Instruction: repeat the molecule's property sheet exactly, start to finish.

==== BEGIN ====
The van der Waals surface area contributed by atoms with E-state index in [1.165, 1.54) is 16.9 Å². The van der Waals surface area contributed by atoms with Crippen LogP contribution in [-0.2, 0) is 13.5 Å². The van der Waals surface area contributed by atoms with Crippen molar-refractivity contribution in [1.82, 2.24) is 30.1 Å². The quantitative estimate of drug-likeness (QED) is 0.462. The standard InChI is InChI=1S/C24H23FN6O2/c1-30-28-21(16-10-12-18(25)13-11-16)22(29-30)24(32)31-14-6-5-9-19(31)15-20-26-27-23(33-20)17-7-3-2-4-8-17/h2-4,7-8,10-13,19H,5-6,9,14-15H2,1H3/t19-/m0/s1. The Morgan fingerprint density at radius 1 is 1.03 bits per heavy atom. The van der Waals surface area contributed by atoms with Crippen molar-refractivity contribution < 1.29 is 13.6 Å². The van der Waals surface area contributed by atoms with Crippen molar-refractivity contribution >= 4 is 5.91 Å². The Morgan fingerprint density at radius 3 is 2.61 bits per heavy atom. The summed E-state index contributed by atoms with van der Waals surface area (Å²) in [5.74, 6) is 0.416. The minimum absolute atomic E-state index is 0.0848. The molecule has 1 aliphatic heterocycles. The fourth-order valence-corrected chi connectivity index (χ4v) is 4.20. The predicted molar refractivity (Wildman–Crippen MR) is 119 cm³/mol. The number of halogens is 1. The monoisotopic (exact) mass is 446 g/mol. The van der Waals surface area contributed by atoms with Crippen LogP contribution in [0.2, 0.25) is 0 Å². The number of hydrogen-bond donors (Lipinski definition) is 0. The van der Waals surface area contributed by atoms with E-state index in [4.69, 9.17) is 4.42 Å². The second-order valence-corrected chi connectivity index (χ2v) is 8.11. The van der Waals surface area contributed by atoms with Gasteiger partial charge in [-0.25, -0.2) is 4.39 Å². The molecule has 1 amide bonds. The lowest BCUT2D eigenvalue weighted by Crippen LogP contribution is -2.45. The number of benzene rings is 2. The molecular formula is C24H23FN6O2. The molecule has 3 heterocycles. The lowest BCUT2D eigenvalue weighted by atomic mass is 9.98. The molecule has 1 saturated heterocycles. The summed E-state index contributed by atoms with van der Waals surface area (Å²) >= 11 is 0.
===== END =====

The van der Waals surface area contributed by atoms with E-state index in [1.165, 1.54) is 16.9 Å². The van der Waals surface area contributed by atoms with Crippen LogP contribution in [-0.2, 0) is 13.5 Å². The van der Waals surface area contributed by atoms with Crippen molar-refractivity contribution in [1.82, 2.24) is 30.1 Å². The quantitative estimate of drug-likeness (QED) is 0.462. The standard InChI is InChI=1S/C24H23FN6O2/c1-30-28-21(16-10-12-18(25)13-11-16)22(29-30)24(32)31-14-6-5-9-19(31)15-20-26-27-23(33-20)17-7-3-2-4-8-17/h2-4,7-8,10-13,19H,5-6,9,14-15H2,1H3/t19-/m0/s1. The Morgan fingerprint density at radius 1 is 1.03 bits per heavy atom. The van der Waals surface area contributed by atoms with Crippen molar-refractivity contribution < 1.29 is 13.6 Å². The van der Waals surface area contributed by atoms with Crippen molar-refractivity contribution >= 4 is 5.91 Å². The Morgan fingerprint density at radius 3 is 2.61 bits per heavy atom. The summed E-state index contributed by atoms with van der Waals surface area (Å²) in [5.74, 6) is 0.416. The minimum absolute atomic E-state index is 0.0848. The molecule has 1 aliphatic heterocycles. The fourth-order valence-corrected chi connectivity index (χ4v) is 4.20. The predicted molar refractivity (Wildman–Crippen MR) is 119 cm³/mol. The number of halogens is 1. The monoisotopic (exact) mass is 446 g/mol. The van der Waals surface area contributed by atoms with Crippen LogP contribution in [0.2, 0.25) is 0 Å². The number of hydrogen-bond donors (Lipinski definition) is 0. The van der Waals surface area contributed by atoms with E-state index in [4.69, 9.17) is 4.42 Å². The second-order valence-corrected chi connectivity index (χ2v) is 8.11. The van der Waals surface area contributed by atoms with Gasteiger partial charge in [-0.25, -0.2) is 4.39 Å². The molecule has 1 amide bonds. The lowest BCUT2D eigenvalue weighted by Crippen LogP contribution is -2.45. The number of benzene rings is 2. The molecular formula is C24H23FN6O2. The molecule has 3 heterocycles. The lowest BCUT2D eigenvalue weighted by atomic mass is 9.98. The molecule has 1 saturated heterocycles. The summed E-state index contributed by atoms with van der Waals surface area (Å²) >= 11 is 0.